From: Fred Hollowood <email@example.com>
Sent: 21 January 2021 10:28
Subject: Parish Bulletin Sunday 24th Jan
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In the Word of God addressed to us today, two types of response to the Lord’s call emerge from the readings. First, there is the response of Jonah, the reluctant prophet sent to preach conversion to the far distant and pagan citizens of Nineveh, the capital city of Israel’s dominant invaders. Jonah turns his back on that calling and runs, taking a boat from Jaffa in the opposite direction altogether. He is reluctant to heed God’s call and avoids the mission, he flees from the God who is searching for him and sending him. This response is contrasted with the response of trust and repentance on the part of the Ninevites, pagans who had no previous knowledge of Jonah’s God, but who immediately turned to believe in him and did penance. This response is reflected in the gospel, in the immediate and positive response of the two pairs of brothers, the fishermen by the lake of Galilee – Andrew and Simon, James and John – who readily responded to the call of Jesus as he passed by. There is a face-to-face encounter, a call and response, there is openness, decisiveness, and readiness to take responsibility in following Jesus in his mission.
For St. Paul, in the second reading, ‘the time’ that he talks about, the time that is growing short… is not the time we measure in minutes and hours on our watches and calendars, or deadlines that we must meet, to pay taxes or our bills. No, for Paul, as indeed for Jesus, the time that is running out, that is being consumed, is more like a doorway, a door that is opening out onto a more ample perspective on life itself. So, that any anguish at a loss that is coming our way, as Christians we prefer to see in this time the advent of a precious opportunity that is opening for us. So, Paul recommends that we do not flatten out or collapse our whole existence onto our present situation, but that we allow it to open out our perspective towards the presence of God, just as the first disciples did, and as Paul himself on the road to Damascus, when the call to Jesus came to them – ‘Follow me!’ They understood that, yes, ‘our time is short’ and that it was necessary, urgent, even, to make a choice… the boats and the nets, the tools of their livelihood up to then, were now laid aside, and their family ties and commitments, were somehow now less binding. They were open and ready to take that great step into the unknown, based on a ‘Word’ that had conquered their hearts and souls.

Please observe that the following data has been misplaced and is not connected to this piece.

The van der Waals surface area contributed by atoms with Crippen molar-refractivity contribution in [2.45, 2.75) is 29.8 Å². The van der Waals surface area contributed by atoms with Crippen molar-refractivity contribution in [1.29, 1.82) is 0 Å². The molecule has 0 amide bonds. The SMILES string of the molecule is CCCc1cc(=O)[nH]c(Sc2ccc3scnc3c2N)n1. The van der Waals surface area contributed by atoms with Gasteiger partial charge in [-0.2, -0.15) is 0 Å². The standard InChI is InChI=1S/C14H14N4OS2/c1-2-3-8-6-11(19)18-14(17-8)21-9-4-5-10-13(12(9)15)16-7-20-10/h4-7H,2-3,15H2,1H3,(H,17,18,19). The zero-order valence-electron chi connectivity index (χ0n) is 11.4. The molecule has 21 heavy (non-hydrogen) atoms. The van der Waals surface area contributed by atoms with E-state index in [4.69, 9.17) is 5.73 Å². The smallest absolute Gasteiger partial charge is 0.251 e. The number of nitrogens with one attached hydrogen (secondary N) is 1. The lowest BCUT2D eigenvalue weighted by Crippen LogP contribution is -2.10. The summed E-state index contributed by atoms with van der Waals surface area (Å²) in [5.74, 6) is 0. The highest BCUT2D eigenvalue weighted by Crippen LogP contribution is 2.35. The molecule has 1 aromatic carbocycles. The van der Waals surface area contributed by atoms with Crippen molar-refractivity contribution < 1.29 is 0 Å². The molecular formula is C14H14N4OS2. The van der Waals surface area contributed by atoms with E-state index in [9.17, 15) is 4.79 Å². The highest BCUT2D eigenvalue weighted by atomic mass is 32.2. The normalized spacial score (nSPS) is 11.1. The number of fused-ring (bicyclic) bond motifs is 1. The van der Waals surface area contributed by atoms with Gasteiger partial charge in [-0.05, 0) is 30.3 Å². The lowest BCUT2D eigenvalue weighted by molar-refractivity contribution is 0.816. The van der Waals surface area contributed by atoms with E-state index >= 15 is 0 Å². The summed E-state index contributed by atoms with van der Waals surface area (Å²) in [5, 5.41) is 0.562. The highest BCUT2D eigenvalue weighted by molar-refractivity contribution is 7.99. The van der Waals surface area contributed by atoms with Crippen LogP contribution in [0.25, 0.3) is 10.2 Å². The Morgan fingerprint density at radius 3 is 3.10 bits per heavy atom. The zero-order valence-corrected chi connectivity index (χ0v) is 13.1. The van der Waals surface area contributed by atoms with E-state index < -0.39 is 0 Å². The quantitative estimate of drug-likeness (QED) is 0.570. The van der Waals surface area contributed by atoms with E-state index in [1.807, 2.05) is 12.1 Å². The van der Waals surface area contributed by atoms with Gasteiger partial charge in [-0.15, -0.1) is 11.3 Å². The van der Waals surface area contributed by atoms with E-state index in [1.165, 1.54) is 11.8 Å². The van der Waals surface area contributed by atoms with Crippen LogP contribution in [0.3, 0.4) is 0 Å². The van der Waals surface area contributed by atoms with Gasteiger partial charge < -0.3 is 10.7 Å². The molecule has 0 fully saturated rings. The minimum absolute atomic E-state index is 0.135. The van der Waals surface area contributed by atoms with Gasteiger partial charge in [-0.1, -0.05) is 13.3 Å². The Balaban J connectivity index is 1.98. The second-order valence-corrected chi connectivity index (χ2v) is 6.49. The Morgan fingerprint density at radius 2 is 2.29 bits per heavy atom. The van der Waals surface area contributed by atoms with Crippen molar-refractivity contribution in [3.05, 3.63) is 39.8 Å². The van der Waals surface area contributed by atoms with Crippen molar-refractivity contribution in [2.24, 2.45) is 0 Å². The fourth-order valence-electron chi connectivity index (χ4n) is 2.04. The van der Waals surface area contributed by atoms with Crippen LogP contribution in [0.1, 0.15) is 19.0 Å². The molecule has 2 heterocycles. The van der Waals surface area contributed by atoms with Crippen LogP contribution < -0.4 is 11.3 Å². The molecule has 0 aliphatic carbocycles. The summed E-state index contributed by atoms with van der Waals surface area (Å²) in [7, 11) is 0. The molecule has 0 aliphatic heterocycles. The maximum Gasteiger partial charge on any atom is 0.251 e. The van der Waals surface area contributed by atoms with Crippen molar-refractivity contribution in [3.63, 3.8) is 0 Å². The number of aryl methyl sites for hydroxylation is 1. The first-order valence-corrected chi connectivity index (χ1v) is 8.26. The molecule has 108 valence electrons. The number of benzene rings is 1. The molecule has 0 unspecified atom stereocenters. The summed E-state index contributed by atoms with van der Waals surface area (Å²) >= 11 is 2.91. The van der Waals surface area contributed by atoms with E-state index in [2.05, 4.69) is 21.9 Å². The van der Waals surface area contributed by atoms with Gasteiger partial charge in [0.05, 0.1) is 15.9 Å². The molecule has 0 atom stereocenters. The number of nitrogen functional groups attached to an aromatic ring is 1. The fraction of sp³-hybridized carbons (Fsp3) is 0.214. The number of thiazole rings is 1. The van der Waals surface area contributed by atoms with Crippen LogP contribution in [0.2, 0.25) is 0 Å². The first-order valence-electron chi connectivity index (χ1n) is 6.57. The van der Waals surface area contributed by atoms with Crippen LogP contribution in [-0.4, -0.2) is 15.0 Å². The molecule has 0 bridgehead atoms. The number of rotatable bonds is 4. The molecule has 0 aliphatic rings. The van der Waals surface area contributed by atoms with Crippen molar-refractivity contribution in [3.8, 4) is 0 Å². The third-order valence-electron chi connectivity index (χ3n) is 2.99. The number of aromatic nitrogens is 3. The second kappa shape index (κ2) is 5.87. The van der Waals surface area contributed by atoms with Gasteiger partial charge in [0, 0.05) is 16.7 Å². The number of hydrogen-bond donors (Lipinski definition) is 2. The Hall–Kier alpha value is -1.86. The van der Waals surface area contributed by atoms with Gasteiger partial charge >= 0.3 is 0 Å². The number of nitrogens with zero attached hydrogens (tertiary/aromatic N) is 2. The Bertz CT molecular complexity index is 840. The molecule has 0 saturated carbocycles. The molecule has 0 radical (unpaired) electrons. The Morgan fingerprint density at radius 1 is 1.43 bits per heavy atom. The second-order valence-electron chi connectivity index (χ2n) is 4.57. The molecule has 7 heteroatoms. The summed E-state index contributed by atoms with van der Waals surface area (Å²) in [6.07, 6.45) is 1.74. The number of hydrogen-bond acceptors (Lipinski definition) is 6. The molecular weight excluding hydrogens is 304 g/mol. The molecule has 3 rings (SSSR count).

We have a message here for our own calling to the faith. To be Christian believers is always, of course, a great gift, a grace, and not a conquest that we ourselves make. That gift requires a generous response on our part, like that of the first disciples, to answer the call and if necessary, to leave everything we have known up to now to follow the Lord into his kingdom. ‘To leave everything’ as disciples, does not imply that everyone that Jesus calls is supposed to drop everything, give up their profession, their possessions or their commitments and relationships, but simply that all that ‘we are’, all that we have and commit to must be oriented now in a new way, with a new direction… leading us to be with Jesus in the service of God’s kingdom. This calling gives new sense and meaning to how we live, no longer in any fragmented, confused, or restless manner, no longer self-centred or isolated or lonely in ourselves. How we live, whatever we do, all that occupies our interest and time and energies, must not remain and end, must not block or harden us to become so entangled in the nets of our preoccupations, and interests, and commitments… and lose out on the opportunity to follow the way to true life.
Canon Francis Brown